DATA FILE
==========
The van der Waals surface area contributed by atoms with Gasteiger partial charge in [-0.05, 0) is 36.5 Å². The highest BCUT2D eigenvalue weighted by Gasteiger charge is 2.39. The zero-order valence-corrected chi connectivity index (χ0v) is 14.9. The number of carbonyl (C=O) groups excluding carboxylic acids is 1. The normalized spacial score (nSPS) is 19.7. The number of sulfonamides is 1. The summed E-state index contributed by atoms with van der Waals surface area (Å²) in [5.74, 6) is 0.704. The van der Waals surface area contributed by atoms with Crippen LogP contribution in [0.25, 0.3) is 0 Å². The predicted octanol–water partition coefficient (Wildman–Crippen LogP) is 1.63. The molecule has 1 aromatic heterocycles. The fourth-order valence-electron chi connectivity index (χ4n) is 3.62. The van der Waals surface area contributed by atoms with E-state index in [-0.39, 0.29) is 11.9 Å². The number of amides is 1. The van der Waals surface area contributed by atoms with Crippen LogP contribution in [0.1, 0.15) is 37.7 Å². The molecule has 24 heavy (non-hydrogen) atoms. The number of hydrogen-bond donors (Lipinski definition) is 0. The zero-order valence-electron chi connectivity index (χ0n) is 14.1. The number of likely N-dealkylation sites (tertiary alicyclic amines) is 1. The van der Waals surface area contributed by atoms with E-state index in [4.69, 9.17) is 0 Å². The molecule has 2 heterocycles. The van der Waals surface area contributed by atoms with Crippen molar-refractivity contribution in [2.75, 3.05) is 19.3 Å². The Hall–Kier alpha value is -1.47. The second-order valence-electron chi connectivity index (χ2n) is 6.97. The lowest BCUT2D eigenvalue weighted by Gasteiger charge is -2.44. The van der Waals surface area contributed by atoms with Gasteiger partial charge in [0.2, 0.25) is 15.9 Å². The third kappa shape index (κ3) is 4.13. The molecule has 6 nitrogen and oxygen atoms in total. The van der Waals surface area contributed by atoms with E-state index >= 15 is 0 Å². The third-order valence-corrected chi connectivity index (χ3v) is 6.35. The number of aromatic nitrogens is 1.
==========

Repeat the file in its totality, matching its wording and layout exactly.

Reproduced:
The van der Waals surface area contributed by atoms with Gasteiger partial charge in [-0.05, 0) is 36.5 Å². The highest BCUT2D eigenvalue weighted by Gasteiger charge is 2.39. The zero-order valence-corrected chi connectivity index (χ0v) is 14.9. The number of carbonyl (C=O) groups excluding carboxylic acids is 1. The normalized spacial score (nSPS) is 19.7. The number of sulfonamides is 1. The summed E-state index contributed by atoms with van der Waals surface area (Å²) in [5.74, 6) is 0.704. The van der Waals surface area contributed by atoms with Crippen LogP contribution in [0.25, 0.3) is 0 Å². The predicted octanol–water partition coefficient (Wildman–Crippen LogP) is 1.63. The molecule has 1 aromatic heterocycles. The fourth-order valence-electron chi connectivity index (χ4n) is 3.62. The van der Waals surface area contributed by atoms with E-state index in [-0.39, 0.29) is 11.9 Å². The number of amides is 1. The van der Waals surface area contributed by atoms with Crippen LogP contribution in [0.1, 0.15) is 37.7 Å². The molecule has 24 heavy (non-hydrogen) atoms. The number of hydrogen-bond donors (Lipinski definition) is 0. The zero-order valence-electron chi connectivity index (χ0n) is 14.1. The number of likely N-dealkylation sites (tertiary alicyclic amines) is 1. The van der Waals surface area contributed by atoms with E-state index in [4.69, 9.17) is 0 Å². The molecule has 2 heterocycles. The van der Waals surface area contributed by atoms with Crippen molar-refractivity contribution in [2.75, 3.05) is 19.3 Å². The Hall–Kier alpha value is -1.47. The second-order valence-electron chi connectivity index (χ2n) is 6.97. The lowest BCUT2D eigenvalue weighted by Gasteiger charge is -2.44. The van der Waals surface area contributed by atoms with Gasteiger partial charge in [0.2, 0.25) is 15.9 Å². The third kappa shape index (κ3) is 4.13. The molecule has 6 nitrogen and oxygen atoms in total. The van der Waals surface area contributed by atoms with E-state index >= 15 is 0 Å². The third-order valence-corrected chi connectivity index (χ3v) is 6.35. The number of aromatic nitrogens is 1.